I won’t be able to solve all your problems, the vast number of issues that children can have in such a hectic and very big period of time can’t really be covered in just one blog post. But I do have some suggestions that will hopefully make it a bit easier.

Christmas Shopping

Cameron Christmas 2005

Cameron's First Christmas 2005

The great thing about malls and stores starting the holiday shopping season so early is that it gives those of us with Autistic children a pre-boarding pass. It means we can avoid the crowds and craziness and just take our time. Most of us don’t, but we could… and we should.

Actually, you should start shopping in January if you can help it. If you’re like me, Autism and having a family in itself can drain the bank account quicker than we’d like. So us Autism parents have to spread out the shopping through out the year even more than most families, and it’s a good idea for everyone. If you spend $50 on one present each month for 3 months, it’s far easier to manage than to spend $150 on 3 presents from one paycheck in November or December.

Speaking of November, early November is a great time to get your children into the stores to start window shopping. Take some notes and see what they like, what they don’t like. It allows them the freedom to really think about the toys rather than the other kids around them, the crowds all talking at once and so on.

It also gives you a stress free outing (or less stress anyway) where you can really get some good vibes from them.

Another alternative is catalogues. Everyone’s done the catalogue thing, where you circle toys/games that you want. This is something that even non verbal children can do, they don’t have to get it perfect but can usually get the message across to you.

The down side to shopping in November is that their wishes may change in 2 months, but it’s a risk worth taking. Even if they decide they want something else in that time, they’ll likely be reminded and very happy once they see what they were thinking about just a short while ago.


The good thing about decorations is that they come in all shapes and sizes, however the bad thing is that some will have an adverse effect on your Autistic children. And the affect it might have can be so subtle that it might not show up for several days. Blinking lights, glittery objects, sound making trinkets all over… these can wear down the senses over time without anyone even realizing what it was.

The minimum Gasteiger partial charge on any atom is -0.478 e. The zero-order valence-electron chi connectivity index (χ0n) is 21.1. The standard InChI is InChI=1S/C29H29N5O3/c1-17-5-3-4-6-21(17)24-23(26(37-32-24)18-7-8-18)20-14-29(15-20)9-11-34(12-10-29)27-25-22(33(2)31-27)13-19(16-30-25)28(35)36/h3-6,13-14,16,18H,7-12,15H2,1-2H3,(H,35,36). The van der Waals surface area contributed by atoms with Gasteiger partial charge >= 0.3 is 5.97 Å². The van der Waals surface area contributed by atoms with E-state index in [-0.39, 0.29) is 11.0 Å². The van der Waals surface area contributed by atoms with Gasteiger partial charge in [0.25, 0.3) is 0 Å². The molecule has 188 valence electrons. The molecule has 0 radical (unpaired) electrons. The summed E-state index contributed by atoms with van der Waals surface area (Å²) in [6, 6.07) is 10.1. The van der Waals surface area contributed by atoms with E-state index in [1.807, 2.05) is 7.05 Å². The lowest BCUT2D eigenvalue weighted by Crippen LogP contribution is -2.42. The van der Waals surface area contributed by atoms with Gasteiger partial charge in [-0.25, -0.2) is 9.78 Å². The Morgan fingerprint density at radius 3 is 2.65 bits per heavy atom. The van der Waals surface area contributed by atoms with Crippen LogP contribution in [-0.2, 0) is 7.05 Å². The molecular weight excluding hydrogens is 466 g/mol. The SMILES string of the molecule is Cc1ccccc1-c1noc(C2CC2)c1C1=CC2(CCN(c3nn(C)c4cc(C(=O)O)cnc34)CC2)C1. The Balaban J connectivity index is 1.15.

A few things should be in your mind:

  • If you insist on lights (and who doesn’t?), pick lights that stay on, or have settings such that you can have them blink from time to time but be set to be consistently on the rest of the time.
  • Some tinsel is nice, but if you have bright lights aimed around or aimed at the tree, these and other decorations can give off blinding little flashes that you and I might not think much about but can get very frustrating. If you notice your child ‘retreating’ from the room or finding a favourable spot, it may be because it has the least glare.
  • Some singing or noise making decorations are great, they’re especially great if they are activated in some way. For example, a singing plushy that goes when you press a paw or foot is a great way to give your children control of it. Random sounds can be a little scary.
  • Background music is best kept in the background, if at all. That means, keep it quiet. If you have it to where you can make out the words and sing along, it might be too loud for your little one. Remember, your children might not have a ‘background’ setting when it comes to their senses. That means that what you barely notice is there, they hear perfectly clearly and are having to battle that music while trying to listen to you.  If they don’t listen to you, it might just be that they don’t actually hear you.
  • Get your children to help with decorations. Have them decorate the bottom half of the tree, or along some railings inside the house… someplace low. Getting them involved is a wonderful way of helping them cope with them being there. They feel a huge sense of pride but also comfort in knowing that the decorations are there because they put them there. They remain ‘in control’ of their space.